Housing affordability for renters and owners: International comparisons

Housing affordability for renters and owners: Inte…
01 Nov 2021


This report:

  • shows where New Zealand ranks internationally on selected aspects of housing affordability for those already in their own homes or renting, using a high housing costs relative to household income measure, applied to lower-income households
  • provides international comparisons of housing costs as a proportion of income for owners and renters, going beyond lower-income households and covering the whole population
  • outlines the different approaches taken to measuring housing costs relative to income (for international comparisons), and illustrates how these different approaches and the inclusion or exclusion of different sub-groups in the analysis can impact on the overall picture produced.


The analysis uses data from Stats NZ’s Household Economic Survey (HES) to produce two sets of comparisons:

  • It first re-visits and updates some housing affordability information first published by the OECD in 2018. The OECD report limits housing costs to mortgage and rent payments and uses the ‘more-than-40%’ outgoings-to-income (OTI) threshold. The analysis excludes those who own outright (no mortgage). It reports country rankings for households in the lowest income quintile, but looks also at households across the income spectrum, breaking down the quintile information by tenure. This enables comparisons to be reported for housing (un)affordability as usually understood (low-income households spending ‘too much’ on accommodation), as well as cross-country comparisons of relatively high spending on accommodation for all households.
  • The report also applies Eurostat’s Housing Cost Overburden (HCO) methodology to HES data and locates New Zealand in the published tables to compare with European nations. Their HCO statistics also use a 40% threshold when comparing housing costs and household income, but the Eurostat HCO analysis is different from the OECD OTI analysis on four counts:
    • The Eurostat approach looks at net housing costs (gross less any subsidy or housing assistance (such as our Accommodation Supplement)) and compares that with household income excluding housing assistance. The OECD approach uses gross housing costs and includes housing support in household income.
    • Eurostat uses a broader definition of housing costs including rates, insurance and utilities, but it excludes mortgage principal.
    • Unlike the OECD report, the EU income quintile information is not broken down further by tenure or other categories of interest, but it does give age-group analysis overall.
    • Eurostat’s reporting uses all households in their HCO estimates – including those without a mortgage. Country rankings are therefore impacted by the proportion in each country who are outright owners, not just by rent and mortgage repayments.


Access to the HES data was provided by Stats NZ under conditions designed to meet the confidentiality provisions of the Statistics Act 1975. The results presented in this analysis are the work of the Ministry of Social Development except where otherwise stated.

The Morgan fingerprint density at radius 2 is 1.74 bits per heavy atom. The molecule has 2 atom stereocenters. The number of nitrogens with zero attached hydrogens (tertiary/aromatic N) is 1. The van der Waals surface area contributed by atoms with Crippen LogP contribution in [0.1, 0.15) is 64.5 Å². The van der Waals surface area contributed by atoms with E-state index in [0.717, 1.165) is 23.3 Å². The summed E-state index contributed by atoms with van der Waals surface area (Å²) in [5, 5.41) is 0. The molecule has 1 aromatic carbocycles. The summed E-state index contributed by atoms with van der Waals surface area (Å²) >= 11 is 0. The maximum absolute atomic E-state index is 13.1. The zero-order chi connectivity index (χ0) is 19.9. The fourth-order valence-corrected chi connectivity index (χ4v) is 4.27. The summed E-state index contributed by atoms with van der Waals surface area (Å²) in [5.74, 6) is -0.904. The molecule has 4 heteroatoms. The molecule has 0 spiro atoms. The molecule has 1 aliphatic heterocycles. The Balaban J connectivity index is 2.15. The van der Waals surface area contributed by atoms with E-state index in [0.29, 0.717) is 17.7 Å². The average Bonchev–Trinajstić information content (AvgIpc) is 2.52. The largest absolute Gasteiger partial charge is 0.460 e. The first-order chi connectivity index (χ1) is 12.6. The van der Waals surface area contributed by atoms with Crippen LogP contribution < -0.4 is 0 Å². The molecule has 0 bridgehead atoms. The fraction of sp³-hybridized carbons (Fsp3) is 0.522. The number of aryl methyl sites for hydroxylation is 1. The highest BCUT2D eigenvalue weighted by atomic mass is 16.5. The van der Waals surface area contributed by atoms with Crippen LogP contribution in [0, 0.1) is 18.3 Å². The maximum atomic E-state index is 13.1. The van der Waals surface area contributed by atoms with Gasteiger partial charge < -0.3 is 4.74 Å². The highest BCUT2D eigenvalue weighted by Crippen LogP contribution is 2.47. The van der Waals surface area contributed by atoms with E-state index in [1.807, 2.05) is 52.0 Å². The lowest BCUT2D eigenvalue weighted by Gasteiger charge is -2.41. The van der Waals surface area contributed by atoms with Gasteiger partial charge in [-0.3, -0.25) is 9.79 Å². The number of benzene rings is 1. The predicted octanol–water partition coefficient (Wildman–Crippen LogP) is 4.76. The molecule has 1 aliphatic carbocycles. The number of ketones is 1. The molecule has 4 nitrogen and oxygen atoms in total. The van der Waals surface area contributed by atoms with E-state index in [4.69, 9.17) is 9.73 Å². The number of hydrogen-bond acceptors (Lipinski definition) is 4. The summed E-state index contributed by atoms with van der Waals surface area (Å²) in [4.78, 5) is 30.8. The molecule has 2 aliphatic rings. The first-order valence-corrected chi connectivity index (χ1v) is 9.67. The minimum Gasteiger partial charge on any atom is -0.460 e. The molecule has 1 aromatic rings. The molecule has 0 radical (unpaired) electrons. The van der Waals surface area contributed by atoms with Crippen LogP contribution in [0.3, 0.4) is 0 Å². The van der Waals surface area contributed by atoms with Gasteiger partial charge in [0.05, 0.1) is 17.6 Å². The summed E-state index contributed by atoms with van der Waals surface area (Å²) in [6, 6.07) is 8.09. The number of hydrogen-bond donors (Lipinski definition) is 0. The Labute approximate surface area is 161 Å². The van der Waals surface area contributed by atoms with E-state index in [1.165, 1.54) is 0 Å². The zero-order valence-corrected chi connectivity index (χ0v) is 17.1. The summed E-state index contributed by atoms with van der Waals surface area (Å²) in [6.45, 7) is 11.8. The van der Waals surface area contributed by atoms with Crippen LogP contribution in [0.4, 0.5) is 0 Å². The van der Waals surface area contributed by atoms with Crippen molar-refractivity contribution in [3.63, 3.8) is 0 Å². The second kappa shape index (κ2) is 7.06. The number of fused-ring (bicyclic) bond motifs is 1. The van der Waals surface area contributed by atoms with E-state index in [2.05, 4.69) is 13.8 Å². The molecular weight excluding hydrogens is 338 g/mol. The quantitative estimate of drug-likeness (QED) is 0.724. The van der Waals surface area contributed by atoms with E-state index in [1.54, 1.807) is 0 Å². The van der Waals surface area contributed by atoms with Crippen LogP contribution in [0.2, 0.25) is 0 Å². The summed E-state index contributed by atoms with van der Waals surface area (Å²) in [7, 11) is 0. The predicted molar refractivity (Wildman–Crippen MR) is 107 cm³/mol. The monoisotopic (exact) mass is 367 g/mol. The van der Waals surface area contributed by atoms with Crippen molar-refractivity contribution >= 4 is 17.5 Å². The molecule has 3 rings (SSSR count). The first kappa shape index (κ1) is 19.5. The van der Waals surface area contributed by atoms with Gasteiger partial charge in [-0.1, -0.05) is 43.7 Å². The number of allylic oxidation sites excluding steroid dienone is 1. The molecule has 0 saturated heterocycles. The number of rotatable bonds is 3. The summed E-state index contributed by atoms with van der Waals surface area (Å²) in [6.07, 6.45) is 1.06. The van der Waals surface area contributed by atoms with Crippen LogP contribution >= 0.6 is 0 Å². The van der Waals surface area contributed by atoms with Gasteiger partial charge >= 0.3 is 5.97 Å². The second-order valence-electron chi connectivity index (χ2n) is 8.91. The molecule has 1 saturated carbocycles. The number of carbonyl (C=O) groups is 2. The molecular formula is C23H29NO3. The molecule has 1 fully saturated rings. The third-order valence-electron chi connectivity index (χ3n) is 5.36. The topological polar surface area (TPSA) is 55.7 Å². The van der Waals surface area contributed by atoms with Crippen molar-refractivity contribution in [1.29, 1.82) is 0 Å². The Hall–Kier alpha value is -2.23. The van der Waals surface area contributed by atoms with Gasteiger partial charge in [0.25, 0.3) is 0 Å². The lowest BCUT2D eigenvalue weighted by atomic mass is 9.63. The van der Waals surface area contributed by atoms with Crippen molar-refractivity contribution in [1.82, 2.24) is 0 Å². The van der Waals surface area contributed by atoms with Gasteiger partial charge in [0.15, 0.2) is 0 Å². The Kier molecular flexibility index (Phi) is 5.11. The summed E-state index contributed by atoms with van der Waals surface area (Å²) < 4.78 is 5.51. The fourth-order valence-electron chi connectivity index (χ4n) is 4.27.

The original New Zealand material was provided to the OECD by Stats NZ. See Appendix 2 for a discussion of the methodology that was used then and what is used in this report.

Key Results

New Zealand has had the largest rise in house prices (in real terms) in the OECD, 2000 to 2020

New Zealand has a long-run trend of increasing housing (un)affordability for low-income households

  • This trend has been sustained for those with housing costs > 50% of income even when the less stringent measures (>30%, >40%) showed signs of plateauing in more recent years.
  • The chart (from the Incomes Report) shows trends for low-income under-65 households with housing costs greater than 30%, 40% and 50% of HH income. Low-income households here refers to households with income in the bottom quintile (Q1).

60% of low-income private renters (Q1) are in households that spend more than 40% of their income on rent, the highest rate in the OECD

17% of those living in low-income mortgaged households (Q2) spend more than 40% of their income on the mortgage, the highest rate in the OECD

14% of all households paying a mortgage or renting spend more than 40% of their income on housing costs the highest rate in the OECD after Iceland, and the same as Chile and Greece

On the EU approach (which includes those households owning outright), NZ children overall are more than twice as likely as older NZers (65+) to be living in households spending more than 40% of their income on housing costs (9% v 4%), higher than almost all European countries

The relativity between children and those aged 65+ varies considerably across European countries. This means that it is not simply a life-stage phenomenon; the relativities can be impacted by policy differences and cultural norms and expectations.

Page last modified: 04 Aug 2023